So what's the big deal about RSV? It's a virus to which almost everybody has been exposed within the first few years of life. However, it can be severe -- and sometimes fatal -- in premature and chronically ill infants. It is the leading cause of bronchiolitis, which is an inflammation of the small airways in the lung, as well as pneumonia in children under 1 year of age in the United States, and it is associated with increased risk of developing asthma.

What excited researchers is that this work may help explain why pet ownership has been associated with protection against childhood asthma in the past. Their thought process is as follows: exposure to animals early in life helps "train" the immune system, which plays an integral part in asthma development. In short, there is reason to believe that germs, such as those associated with dogs, may be good for children's health under certain circumstances.

"Everybody appreciates the fact that we're all missing something big in asthma," says Dr. Robert Mellins, a pediatric pulmonologist at Columbia University in New York. "People have appreciated that viral infections clearly have an association, and this kind of experiment is interesting because it suggests a mechanism of how that could come about."

The study is far from the first to suggest the health benefits of having a canine in the family. The following are six other ways that owning a dog may improve your health and well-being.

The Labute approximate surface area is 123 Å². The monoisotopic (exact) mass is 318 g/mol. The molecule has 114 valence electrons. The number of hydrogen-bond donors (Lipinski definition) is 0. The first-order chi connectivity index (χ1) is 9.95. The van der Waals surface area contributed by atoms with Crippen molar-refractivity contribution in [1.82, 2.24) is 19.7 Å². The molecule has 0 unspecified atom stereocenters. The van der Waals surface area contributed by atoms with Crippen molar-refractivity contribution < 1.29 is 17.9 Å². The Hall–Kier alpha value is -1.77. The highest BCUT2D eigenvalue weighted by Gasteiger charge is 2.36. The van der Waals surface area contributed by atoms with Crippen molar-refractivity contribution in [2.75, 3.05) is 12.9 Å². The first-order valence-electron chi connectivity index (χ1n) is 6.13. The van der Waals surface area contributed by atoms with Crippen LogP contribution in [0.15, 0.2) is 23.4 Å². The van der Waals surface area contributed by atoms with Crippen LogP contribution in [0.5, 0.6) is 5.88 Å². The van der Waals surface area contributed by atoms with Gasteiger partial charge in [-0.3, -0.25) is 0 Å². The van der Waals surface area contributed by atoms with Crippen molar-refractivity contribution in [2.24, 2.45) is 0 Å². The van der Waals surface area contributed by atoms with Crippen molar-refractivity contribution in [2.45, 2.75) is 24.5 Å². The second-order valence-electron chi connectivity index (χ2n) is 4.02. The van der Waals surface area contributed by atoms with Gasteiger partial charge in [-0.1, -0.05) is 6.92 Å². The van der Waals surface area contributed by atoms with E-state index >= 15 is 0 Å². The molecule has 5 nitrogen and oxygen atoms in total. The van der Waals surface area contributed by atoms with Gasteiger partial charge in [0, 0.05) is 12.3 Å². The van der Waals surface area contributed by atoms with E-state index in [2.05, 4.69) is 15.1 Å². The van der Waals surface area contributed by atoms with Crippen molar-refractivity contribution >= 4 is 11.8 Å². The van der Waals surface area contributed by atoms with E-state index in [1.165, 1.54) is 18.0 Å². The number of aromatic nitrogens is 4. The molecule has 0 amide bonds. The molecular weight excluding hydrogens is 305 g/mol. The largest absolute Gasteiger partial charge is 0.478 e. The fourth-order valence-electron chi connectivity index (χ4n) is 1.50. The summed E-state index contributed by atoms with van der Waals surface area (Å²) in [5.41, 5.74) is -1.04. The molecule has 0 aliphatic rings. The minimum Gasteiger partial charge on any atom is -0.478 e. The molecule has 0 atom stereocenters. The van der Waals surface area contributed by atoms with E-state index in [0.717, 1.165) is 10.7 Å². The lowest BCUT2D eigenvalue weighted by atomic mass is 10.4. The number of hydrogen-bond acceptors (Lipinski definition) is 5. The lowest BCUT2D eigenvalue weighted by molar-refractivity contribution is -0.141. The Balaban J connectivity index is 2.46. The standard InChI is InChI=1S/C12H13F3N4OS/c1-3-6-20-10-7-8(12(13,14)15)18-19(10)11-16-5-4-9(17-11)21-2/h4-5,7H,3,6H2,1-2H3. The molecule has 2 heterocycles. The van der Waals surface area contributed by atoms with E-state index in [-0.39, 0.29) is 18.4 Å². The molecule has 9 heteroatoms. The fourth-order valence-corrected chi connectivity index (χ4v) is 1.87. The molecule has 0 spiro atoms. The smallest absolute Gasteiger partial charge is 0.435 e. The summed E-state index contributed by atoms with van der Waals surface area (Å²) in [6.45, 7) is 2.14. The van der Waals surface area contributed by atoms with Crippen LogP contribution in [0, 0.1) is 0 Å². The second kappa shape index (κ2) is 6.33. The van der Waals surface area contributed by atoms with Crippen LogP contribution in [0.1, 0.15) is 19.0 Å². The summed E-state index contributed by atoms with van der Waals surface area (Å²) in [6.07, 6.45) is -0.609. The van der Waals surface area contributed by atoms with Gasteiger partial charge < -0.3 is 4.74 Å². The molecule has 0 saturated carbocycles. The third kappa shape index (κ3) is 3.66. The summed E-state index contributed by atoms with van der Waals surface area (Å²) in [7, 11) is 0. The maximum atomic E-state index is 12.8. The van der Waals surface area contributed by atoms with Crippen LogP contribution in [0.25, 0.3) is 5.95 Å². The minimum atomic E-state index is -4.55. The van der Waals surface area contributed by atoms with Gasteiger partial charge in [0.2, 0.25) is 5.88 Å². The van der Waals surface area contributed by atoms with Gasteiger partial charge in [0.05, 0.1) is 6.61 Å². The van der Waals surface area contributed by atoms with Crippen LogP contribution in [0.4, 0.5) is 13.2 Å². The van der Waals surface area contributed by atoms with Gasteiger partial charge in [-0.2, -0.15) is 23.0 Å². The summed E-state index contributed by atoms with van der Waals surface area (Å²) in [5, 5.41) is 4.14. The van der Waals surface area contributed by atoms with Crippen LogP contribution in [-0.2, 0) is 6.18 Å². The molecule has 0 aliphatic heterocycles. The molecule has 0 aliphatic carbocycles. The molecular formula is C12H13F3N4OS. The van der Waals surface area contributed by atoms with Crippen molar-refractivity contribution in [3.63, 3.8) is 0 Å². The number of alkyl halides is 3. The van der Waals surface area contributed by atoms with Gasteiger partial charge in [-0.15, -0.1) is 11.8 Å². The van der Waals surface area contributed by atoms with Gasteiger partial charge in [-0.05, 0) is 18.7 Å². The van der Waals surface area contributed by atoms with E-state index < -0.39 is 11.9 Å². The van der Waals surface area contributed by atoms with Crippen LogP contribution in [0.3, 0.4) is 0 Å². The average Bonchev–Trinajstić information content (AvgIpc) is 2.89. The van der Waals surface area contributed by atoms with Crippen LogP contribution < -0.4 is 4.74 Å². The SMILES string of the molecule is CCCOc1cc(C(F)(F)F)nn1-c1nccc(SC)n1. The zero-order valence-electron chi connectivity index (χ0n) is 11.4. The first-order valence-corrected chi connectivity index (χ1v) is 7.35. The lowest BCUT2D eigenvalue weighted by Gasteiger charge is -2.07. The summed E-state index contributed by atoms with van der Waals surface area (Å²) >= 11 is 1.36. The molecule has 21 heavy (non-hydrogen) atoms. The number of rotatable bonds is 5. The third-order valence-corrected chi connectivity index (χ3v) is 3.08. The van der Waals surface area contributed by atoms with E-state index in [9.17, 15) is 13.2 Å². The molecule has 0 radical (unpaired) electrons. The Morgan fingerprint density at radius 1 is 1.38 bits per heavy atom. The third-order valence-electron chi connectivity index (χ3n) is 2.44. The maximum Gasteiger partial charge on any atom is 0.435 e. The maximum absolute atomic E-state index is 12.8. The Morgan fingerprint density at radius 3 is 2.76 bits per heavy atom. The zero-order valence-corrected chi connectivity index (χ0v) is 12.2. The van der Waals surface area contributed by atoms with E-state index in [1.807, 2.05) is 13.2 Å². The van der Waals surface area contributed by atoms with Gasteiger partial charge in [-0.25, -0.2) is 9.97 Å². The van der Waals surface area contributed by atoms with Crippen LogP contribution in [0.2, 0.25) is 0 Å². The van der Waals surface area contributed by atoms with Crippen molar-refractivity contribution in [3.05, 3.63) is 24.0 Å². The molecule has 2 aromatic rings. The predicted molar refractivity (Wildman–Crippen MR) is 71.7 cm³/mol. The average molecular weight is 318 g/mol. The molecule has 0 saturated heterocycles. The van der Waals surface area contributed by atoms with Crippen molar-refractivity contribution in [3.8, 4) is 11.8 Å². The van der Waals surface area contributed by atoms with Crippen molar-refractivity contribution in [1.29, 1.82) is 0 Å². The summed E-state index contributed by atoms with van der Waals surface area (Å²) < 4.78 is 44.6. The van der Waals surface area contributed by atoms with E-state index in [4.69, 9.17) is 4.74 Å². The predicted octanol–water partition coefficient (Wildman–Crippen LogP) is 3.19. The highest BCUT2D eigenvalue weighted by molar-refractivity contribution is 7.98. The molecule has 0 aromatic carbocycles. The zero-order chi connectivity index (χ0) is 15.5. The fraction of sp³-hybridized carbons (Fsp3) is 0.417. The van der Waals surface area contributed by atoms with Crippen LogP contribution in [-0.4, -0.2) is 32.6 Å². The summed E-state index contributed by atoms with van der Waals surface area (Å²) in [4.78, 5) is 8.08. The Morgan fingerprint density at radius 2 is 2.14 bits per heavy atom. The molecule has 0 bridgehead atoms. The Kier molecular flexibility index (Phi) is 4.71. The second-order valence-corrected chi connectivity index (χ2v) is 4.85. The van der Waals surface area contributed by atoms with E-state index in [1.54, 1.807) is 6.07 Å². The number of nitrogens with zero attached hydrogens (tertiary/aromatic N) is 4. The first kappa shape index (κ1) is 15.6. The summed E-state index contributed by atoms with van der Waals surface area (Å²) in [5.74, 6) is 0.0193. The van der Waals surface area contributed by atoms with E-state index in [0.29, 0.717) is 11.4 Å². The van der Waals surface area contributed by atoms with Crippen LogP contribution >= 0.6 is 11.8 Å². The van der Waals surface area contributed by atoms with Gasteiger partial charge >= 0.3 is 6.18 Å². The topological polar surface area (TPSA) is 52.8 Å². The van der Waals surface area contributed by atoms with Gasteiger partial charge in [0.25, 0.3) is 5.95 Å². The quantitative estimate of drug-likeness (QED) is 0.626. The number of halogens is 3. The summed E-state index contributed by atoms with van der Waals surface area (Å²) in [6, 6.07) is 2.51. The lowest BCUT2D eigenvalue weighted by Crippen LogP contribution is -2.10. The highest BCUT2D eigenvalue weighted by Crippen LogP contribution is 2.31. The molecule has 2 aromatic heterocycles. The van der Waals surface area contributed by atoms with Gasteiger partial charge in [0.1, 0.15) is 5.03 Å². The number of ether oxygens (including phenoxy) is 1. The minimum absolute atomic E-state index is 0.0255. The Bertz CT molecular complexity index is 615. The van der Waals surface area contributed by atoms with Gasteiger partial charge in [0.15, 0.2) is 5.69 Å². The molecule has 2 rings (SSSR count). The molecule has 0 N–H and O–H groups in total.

Dogs and Cardiovascular Health
Could owning a dog keep your heart healthy? Research has supported a connection between owning a dog and reduced risk of cardiovascular problems, including high blood pressure and elevated cholesterol levels. In addition, a study published in the American Journal of Cardiology found that male dog owners were less likely to die within one year after a heart attack than those who did not own a dog.

Dogs and Anxiety
For people with all forms of anxiety, having a dog may be an important coping mechanism. This is especially true in times of crisis. A study out of the Medical College of Virginia found that for hospitalized patients with mental health issues, therapy with animals significantly reduced anxiety levels more than conventional recreational therapy sessions.

Dogs and Loneliness
Dogs function as important companions and family members, but certain groups may benefit more than others. The elderly, particularly those in residential care facilities, often become socially isolated once separated from immediate family. Researchers in Australia have found that dogs improved the well-being of residents by promoting their capacity to build relationships.

Dogs and Rehabilitation
In the setting of a severe illness or prolonged hospitalization, therapy dogs can be integral in the process of rehabilitation. A review of the literature looking at the function of service dogs proved that dogs can assist people with various disabilities in performing everyday activities, thereby significantly reducing their dependence on others.

Dogs and Activity
Before a dog is introduced into the home, the most commonly asked question is, "Who is going to walk the dog?" Turns out this responsibility may be important for the health of the family as well as the dog. Studies from the American Journal of Public Health and the American Journal of Preventive Medicine have shown that children with dogs spend more time doing moderate to vigorous activity than those without dogs, and adults with dogs walk on average almost twice as much as adults without dogs.

Dogs and Doctors
With all of these specific health benefits, could dogs keep you away from the doctor altogether? A national survey out of Australia found that dog and cat owners made fewer annual doctor visits and generally had significantly lower use of general practitioner services.

Tuesday, June 19, 2012